The proposed categorization includes four ideal types of repair, modernization, conversion, and separation, which can take different forms of interaction or distancing oneself from the system. This category considers social change as a game between social innovation and the formal system with institutions, formal agents and routine procedures. Therefore, to understand social change, it is important to look at the system’s response when faced with a social innovation or a new social practice.

In the first “transformative” type, social innovations change the system radically. System transformation through social innovation is often present as a hidden agenda in projects, but not as realistic or proactive. However, there are examples such as Uber or AirBike, as well as the micro-economy and car sharing, which have a significant market impact. To transform a system, we must achieve a certain mass of measurement, the context must have led to many imitations, and the imitation flows must have led to new social practices at the macro level and led to social change.

Example: transformative social innovation
Agrosocialism has innovated community capacity development strategies, with direct participation from rural farming families. organizational structure based on central circles formed by families,

There are associative groups organized by product, process or service, united associative personalities, sectors organized by micro-regions, regional federations, and finally the national agro-solidarity confederation.

In the second type of “modernization”, social innovations preserve the original identity of the system. Modernization of the system looks at the improvement of existing structures. This includes improving and complementing, for example, health, education and employment using digital solutions. For example, telemedicine such as Smart Elderly Care (China) or Care (Russia) provides the possibility of providing optimal and effective home treatment services for the elderly, a digital service that elderly people can use to contact medical professionals in their conditions. emergency or need to use medical information. Another example of modernizing an existing system (e.g. education) in different responsibilities is the creation of comprehensive structures for continuous learning (HESSENCAMPUS, Germany) in adult and vocational schools, educational institutions and different public responsibilities to manage these institutions from the learner’s perspective.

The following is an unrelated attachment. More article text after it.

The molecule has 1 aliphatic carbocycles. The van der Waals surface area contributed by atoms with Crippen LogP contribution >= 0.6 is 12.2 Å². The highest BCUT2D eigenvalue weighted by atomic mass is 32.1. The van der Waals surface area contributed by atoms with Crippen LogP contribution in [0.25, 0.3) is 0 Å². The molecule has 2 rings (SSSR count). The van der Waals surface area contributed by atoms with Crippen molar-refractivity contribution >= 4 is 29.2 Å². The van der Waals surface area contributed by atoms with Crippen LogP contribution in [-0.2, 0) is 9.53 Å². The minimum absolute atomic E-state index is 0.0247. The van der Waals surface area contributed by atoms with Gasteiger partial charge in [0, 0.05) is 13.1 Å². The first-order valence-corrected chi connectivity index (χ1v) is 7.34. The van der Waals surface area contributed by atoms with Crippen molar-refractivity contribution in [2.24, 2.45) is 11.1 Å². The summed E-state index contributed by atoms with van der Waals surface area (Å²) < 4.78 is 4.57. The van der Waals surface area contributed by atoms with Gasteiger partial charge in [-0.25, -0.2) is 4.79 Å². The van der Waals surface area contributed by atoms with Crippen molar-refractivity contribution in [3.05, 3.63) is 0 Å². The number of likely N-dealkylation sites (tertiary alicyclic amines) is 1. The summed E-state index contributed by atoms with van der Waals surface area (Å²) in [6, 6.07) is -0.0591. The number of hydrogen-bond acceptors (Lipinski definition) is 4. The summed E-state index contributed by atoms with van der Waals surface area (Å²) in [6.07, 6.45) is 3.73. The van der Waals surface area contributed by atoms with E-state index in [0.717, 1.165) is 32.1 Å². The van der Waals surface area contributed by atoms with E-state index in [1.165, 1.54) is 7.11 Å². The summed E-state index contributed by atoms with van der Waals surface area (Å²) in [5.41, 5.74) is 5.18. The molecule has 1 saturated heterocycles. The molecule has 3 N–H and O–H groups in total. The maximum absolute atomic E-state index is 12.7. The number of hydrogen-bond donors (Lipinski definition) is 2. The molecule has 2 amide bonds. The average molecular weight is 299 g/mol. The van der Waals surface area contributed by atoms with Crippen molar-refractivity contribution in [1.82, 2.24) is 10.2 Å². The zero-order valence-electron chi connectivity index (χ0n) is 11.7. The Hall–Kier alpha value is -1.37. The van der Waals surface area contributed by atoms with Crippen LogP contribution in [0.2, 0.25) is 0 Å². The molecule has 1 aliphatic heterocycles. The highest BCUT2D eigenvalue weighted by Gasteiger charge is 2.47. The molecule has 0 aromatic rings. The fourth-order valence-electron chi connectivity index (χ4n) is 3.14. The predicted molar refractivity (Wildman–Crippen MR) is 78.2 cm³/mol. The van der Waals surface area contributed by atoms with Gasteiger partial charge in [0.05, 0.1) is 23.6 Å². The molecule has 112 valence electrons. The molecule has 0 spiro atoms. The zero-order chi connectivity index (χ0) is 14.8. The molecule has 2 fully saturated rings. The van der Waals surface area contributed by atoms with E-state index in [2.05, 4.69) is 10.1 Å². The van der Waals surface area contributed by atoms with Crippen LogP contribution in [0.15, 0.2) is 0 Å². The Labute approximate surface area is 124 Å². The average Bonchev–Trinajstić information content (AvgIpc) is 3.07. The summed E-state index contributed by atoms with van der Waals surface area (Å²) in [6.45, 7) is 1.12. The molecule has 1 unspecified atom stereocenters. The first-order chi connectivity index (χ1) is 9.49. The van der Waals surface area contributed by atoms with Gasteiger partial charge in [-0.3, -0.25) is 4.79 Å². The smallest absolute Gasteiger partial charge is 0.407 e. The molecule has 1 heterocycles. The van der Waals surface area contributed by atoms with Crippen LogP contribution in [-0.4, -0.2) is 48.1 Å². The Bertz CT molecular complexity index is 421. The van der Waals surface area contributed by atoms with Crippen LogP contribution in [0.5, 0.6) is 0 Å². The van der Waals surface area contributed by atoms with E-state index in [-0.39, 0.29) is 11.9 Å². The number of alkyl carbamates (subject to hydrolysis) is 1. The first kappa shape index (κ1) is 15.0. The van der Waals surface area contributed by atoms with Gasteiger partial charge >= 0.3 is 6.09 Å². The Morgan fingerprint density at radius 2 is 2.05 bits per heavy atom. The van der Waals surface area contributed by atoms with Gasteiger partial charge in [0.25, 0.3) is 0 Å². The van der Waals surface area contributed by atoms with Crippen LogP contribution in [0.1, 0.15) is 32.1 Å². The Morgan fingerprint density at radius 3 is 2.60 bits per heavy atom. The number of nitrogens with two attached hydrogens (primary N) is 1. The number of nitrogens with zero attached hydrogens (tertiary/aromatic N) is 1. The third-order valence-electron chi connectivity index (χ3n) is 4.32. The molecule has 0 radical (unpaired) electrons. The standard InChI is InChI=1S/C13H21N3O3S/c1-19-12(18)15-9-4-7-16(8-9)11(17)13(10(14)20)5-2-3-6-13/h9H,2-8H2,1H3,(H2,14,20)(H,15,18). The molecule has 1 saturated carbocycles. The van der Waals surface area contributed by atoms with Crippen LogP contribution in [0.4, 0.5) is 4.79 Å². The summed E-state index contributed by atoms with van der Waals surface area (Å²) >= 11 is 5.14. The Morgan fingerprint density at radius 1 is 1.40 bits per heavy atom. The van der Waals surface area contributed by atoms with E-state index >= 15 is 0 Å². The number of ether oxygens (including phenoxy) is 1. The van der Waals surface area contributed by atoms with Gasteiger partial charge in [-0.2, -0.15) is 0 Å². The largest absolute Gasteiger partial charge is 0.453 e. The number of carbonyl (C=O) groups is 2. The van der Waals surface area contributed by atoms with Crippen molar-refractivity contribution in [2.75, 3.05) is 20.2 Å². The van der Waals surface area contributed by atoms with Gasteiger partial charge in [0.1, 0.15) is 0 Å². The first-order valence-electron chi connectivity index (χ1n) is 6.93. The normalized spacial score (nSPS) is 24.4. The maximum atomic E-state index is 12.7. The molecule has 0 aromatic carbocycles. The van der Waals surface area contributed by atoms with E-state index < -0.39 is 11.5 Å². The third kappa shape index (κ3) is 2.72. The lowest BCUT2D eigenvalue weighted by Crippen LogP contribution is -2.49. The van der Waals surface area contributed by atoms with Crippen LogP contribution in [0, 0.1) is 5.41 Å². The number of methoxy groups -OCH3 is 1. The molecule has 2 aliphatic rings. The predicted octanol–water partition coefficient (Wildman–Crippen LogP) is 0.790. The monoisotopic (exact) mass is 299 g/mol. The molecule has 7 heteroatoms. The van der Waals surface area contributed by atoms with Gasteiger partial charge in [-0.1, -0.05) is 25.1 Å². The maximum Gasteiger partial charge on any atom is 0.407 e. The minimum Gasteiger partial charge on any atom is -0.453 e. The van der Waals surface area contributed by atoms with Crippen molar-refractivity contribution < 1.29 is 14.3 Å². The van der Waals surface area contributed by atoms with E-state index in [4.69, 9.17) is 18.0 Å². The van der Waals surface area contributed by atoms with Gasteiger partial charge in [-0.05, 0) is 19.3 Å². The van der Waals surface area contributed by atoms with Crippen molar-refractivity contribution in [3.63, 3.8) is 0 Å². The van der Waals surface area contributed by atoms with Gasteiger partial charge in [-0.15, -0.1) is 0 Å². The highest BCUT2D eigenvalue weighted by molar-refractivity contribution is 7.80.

The third type of social innovation, called “repair”, does not challenge the system as a whole, but deals with the repair of sub-units. System repair is essentially the most visible type on the SI-DRIVE map, often driven by grassroots activities and focusing on specific system gaps or failures and vulnerable groups. For example, in the field of education, there are a few groups that opt out of the system and are looked after by citizenship candidates: “Lernhaus” (Austria) offers educational programs for adult immigrants, as compulsory education is not officially a responsibility. . Other activities focus on programs related to children with structural problems (with an immigration background), such as “Tausche Bildung für Wohnen” (Education for Housing Exchange) in Germany. “Abuelas Cuentacuentos” (Nanaes who tell stories) is an example from Argentina that, with the help of elderly volunteers (nanas), improves the insufficient reading ability of boys and girls, and launched a program that expands the intergenerational dialogue and gives a prominent role to the elderly.